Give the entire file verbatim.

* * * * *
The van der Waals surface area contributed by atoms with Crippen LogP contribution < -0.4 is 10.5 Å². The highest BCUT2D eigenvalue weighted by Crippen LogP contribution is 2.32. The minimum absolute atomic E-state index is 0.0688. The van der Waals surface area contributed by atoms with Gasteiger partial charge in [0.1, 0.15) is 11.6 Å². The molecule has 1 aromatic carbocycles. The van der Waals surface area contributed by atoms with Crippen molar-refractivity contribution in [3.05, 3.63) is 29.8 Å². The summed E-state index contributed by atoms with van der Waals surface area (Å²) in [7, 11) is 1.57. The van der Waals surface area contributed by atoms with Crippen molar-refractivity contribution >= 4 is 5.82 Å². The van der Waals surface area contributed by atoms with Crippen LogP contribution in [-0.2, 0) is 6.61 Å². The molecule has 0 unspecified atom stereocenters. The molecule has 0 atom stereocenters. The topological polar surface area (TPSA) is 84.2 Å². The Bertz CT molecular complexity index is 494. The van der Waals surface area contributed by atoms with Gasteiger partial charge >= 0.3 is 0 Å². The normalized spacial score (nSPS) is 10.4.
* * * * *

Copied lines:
The van der Waals surface area contributed by atoms with Crippen LogP contribution < -0.4 is 10.5 Å². The highest BCUT2D eigenvalue weighted by Crippen LogP contribution is 2.32. The minimum absolute atomic E-state index is 0.0688. The van der Waals surface area contributed by atoms with Gasteiger partial charge in [0.1, 0.15) is 11.6 Å². The molecule has 1 aromatic carbocycles. The van der Waals surface area contributed by atoms with Crippen molar-refractivity contribution in [3.05, 3.63) is 29.8 Å². The summed E-state index contributed by atoms with van der Waals surface area (Å²) in [7, 11) is 1.57. The van der Waals surface area contributed by atoms with Crippen molar-refractivity contribution >= 4 is 5.82 Å². The van der Waals surface area contributed by atoms with Crippen LogP contribution in [-0.2, 0) is 6.61 Å². The molecule has 0 unspecified atom stereocenters. The molecule has 0 atom stereocenters. The topological polar surface area (TPSA) is 84.2 Å². The Bertz CT molecular complexity index is 494. The van der Waals surface area contributed by atoms with Gasteiger partial charge >= 0.3 is 0 Å². The normalized spacial score (nSPS) is 10.4.